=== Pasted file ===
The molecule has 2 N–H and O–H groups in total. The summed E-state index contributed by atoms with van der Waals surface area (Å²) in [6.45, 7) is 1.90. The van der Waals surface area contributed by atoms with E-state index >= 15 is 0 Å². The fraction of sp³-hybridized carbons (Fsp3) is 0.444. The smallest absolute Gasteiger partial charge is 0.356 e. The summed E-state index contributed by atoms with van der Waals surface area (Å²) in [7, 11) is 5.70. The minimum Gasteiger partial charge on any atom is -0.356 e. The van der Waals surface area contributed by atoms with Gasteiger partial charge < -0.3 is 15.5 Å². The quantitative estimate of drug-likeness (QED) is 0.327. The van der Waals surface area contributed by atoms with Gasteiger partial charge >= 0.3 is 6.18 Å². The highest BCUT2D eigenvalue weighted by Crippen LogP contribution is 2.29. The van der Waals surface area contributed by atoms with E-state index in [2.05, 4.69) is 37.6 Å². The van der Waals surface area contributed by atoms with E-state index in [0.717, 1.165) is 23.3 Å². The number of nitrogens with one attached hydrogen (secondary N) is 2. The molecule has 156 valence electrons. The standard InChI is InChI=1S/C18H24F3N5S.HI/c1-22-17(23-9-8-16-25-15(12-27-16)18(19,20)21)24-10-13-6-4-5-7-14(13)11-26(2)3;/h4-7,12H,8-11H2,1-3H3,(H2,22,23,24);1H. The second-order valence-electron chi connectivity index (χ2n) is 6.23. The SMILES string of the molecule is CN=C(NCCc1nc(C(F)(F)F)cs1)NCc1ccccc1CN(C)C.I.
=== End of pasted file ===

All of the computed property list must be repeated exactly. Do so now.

The molecule has 2 N–H and O–H groups in total. The summed E-state index contributed by atoms with van der Waals surface area (Å²) in [6.45, 7) is 1.90. The van der Waals surface area contributed by atoms with E-state index >= 15 is 0 Å². The fraction of sp³-hybridized carbons (Fsp3) is 0.444. The smallest absolute Gasteiger partial charge is 0.356 e. The summed E-state index contributed by atoms with van der Waals surface area (Å²) in [7, 11) is 5.70. The minimum Gasteiger partial charge on any atom is -0.356 e. The van der Waals surface area contributed by atoms with Gasteiger partial charge < -0.3 is 15.5 Å². The quantitative estimate of drug-likeness (QED) is 0.327. The van der Waals surface area contributed by atoms with Gasteiger partial charge >= 0.3 is 6.18 Å². The highest BCUT2D eigenvalue weighted by Crippen LogP contribution is 2.29. The van der Waals surface area contributed by atoms with E-state index in [2.05, 4.69) is 37.6 Å². The van der Waals surface area contributed by atoms with E-state index in [0.717, 1.165) is 23.3 Å². The number of nitrogens with one attached hydrogen (secondary N) is 2. The molecule has 156 valence electrons. The standard InChI is InChI=1S/C18H24F3N5S.HI/c1-22-17(23-9-8-16-25-15(12-27-16)18(19,20)21)24-10-13-6-4-5-7-14(13)11-26(2)3;/h4-7,12H,8-11H2,1-3H3,(H2,22,23,24);1H. The second-order valence-electron chi connectivity index (χ2n) is 6.23. The SMILES string of the molecule is CN=C(NCCc1nc(C(F)(F)F)cs1)NCc1ccccc1CN(C)C.I.